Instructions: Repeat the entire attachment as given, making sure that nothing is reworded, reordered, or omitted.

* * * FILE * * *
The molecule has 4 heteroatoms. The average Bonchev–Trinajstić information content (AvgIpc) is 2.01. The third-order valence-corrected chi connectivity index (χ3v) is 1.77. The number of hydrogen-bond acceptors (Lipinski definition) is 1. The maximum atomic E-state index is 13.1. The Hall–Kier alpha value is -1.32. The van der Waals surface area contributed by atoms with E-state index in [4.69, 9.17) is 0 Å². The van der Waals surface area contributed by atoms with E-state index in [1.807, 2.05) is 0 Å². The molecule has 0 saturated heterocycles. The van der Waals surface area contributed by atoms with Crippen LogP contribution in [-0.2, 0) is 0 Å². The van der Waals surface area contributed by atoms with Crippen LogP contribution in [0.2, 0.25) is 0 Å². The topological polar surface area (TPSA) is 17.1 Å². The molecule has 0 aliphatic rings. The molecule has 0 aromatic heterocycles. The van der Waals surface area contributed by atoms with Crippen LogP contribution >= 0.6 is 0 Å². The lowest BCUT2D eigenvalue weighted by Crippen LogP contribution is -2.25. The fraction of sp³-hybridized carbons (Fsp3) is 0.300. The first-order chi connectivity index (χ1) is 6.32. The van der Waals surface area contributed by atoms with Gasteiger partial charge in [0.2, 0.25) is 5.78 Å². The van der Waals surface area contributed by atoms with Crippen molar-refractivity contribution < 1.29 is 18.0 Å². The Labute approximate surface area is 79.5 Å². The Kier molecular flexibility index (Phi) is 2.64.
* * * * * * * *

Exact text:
The molecule has 4 heteroatoms. The average Bonchev–Trinajstić information content (AvgIpc) is 2.01. The third-order valence-corrected chi connectivity index (χ3v) is 1.77. The number of hydrogen-bond acceptors (Lipinski definition) is 1. The maximum atomic E-state index is 13.1. The Hall–Kier alpha value is -1.32. The van der Waals surface area contributed by atoms with E-state index in [4.69, 9.17) is 0 Å². The van der Waals surface area contributed by atoms with E-state index in [1.807, 2.05) is 0 Å². The molecule has 0 saturated heterocycles. The van der Waals surface area contributed by atoms with Crippen LogP contribution in [-0.2, 0) is 0 Å². The van der Waals surface area contributed by atoms with Crippen LogP contribution in [0.2, 0.25) is 0 Å². The topological polar surface area (TPSA) is 17.1 Å². The molecule has 0 aliphatic rings. The molecule has 0 aromatic heterocycles. The van der Waals surface area contributed by atoms with Crippen LogP contribution >= 0.6 is 0 Å². The lowest BCUT2D eigenvalue weighted by Crippen LogP contribution is -2.25. The fraction of sp³-hybridized carbons (Fsp3) is 0.300. The first-order chi connectivity index (χ1) is 6.32. The van der Waals surface area contributed by atoms with Gasteiger partial charge in [0.2, 0.25) is 5.78 Å². The van der Waals surface area contributed by atoms with Crippen molar-refractivity contribution < 1.29 is 18.0 Å². The Labute approximate surface area is 79.5 Å². The Kier molecular flexibility index (Phi) is 2.64.